Dr. Phonelove, or: How I Learned to Stop Worrying and Love Astronomy Apps

October 6, 2020

Warning: long, navel-gazey confession inbound. To wit: I used to be a bit of a snot when it came to planetarium apps. When I put together my “Astronomy Wish List for Beginning Stargazers” post back in 2014, I wrote:

Yes, you can get a free app for your phone that will show you thousands of celestial objects. If you get one with a good night-vision mode AND turn the brightness way down on your phone, it might not destroy your night vision, but it will still only show you a small slice of the sky at one time. At best, you’ll be outside under the stars and still looking at a dadgummed screen. Here’s a thought: put all the devices away, get out a lawn chair or just lie down on the grass, grab a planisphere, and spend a quiet half hour picking out the constellations. One of the chief advantages of a planisphere over an app is that you can see essentially the whole visible sky displayed at once, so you can figure out how the constellations relate to each other. 

Ugh! That was written out of ignorance and prejudice, and I cringe to read it now. Especially the bit about how an app would supposedly only show “a small slice of the sky at one time”. I didn’t own a smartphone at the time and I hadn’t actually used a planetarium app, I’d only seen other people use them, so I didn’t know about using two fingers to zoom in and out, which by now has become such second nature that it’s like looking back and realizing I didn’t know how to turn a doorknob.

My favorite constellation: Cassiopeia.

In any case, no, every planetarium app I know of will show as much or as little of the sky as you want. And most offer a red-based night vision mode for preserving your dark adaptation, which combined with the native screen brightness controls and night vision modes on most smartphones mean that you can use the apps under dark skies without sacrificing all your dark adaptation. (Another easy solution: close your observing eye when using the phone, and ask any companions to look away.)

So what pried me out of my self-dug hole of stupidity regarding astro apps? Direct experience. In 2015 I got my first smartphone, and in 2016 I got the job of writing the ‘Binocular Highlight’ column for Sky & Telescope magazine. I decided it was time to drag my ass into the 21st century, and since I was finally in a situation in which stargazing was bringing in money instead of consuming it, I could afford a decent astro app. I went with SkySafari 5 Pro, and it didn’t take long for it to eclipse almost all of my other astronomy tools put together in terms of how often I referenced it and how much I relied on it. Four years later, I’m on to SkySafari 6 Pro, and I’m sure that when 7 is released I’ll trade up.

For the Binocular Highlight column, we plan for and illustrate a 5-degree circle, and the ability to zoom the SkySafari screen to show a 5-degree field is extremely useful for planning my observing and my writing.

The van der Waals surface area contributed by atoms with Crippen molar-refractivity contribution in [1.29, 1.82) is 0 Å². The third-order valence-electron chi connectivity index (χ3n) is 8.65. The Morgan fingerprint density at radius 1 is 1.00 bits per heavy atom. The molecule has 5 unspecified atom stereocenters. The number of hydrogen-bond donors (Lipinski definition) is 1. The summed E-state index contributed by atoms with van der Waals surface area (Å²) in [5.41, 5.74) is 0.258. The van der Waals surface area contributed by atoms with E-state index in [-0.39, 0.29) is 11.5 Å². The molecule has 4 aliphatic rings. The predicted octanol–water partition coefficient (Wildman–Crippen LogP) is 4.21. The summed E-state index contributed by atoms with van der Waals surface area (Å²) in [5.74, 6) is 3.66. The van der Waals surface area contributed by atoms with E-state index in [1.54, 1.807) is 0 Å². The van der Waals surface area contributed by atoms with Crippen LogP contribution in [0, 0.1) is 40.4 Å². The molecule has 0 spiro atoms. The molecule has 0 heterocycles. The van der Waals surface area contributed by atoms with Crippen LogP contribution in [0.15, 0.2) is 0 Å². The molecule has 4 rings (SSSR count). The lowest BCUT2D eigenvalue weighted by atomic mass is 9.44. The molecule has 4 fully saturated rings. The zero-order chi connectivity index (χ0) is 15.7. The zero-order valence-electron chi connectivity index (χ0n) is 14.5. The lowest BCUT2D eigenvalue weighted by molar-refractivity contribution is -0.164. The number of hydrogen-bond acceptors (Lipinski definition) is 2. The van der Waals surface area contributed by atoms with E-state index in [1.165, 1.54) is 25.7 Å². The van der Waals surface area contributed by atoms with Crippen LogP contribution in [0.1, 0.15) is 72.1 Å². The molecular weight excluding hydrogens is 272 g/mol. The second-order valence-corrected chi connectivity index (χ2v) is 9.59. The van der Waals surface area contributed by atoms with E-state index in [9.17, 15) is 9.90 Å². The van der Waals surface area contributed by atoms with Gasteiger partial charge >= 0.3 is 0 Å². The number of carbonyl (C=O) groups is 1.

Also, I started noticing at public outreach events and star parties that basically everyone else was using planetarium apps. For people just starting out, they offer a ton of functionality that a planisphere doesn’t. Allow me a metaphor. I firmly believe that Wikipedia is how encyclopedias are supposed to work, and that the beloved World Books and Encylopedia Britannicas that I grew up with were about the best possible implementations of that idea in paper, but hobbled by not having hyperlinks, not being available via wifi, not being continually updated, etc. Similarly, even thought I love planispheres, I can admit that they are basically physical planetarium apps that restrict you to one latitude, one magnification, and a tiny subset of stars and deep sky objects. The digital apps are more intuitive, period, and not just for beginners. Experienced folks use them all the time, too, and for the same reasons: faster, easier, more information. Nowadays I find myself hauling out my phone almost every observing session–to check the positions of Saturn’s moons, or the classification of the components of a double star, or, most often, simply to find the distance to a celestial object.

I’ve enjoyed chasing the moons of Saturn this summer, and SkySafari has been clutch for making identifications — only after I’ve made my own sketches, to avoid spurious detections.

My app use in the field took another jump when I got the NexStar 8SE. Before I got that scope, I was pretty darned proud of my knowledge of the sky. I didn’t quite know all the Messiers by heart, but I could find probably 3/4 of them without even checking an atlas. But the NexStar taught me a hard truth: I may know most of the constellations backwards and forwards, but I know very few stars by name. Caph? Nunki? Alpheratz? Might as well be Farsi, Swahili, and Linear B to this monolingual doofus. So when it comes time to find alignment stars, out comes the phone, because with a handful of exceptions–Polaris, the Summer Triangle, the Winter Hexagon, and a few favorite doubles–I don’t know what these darned things are called.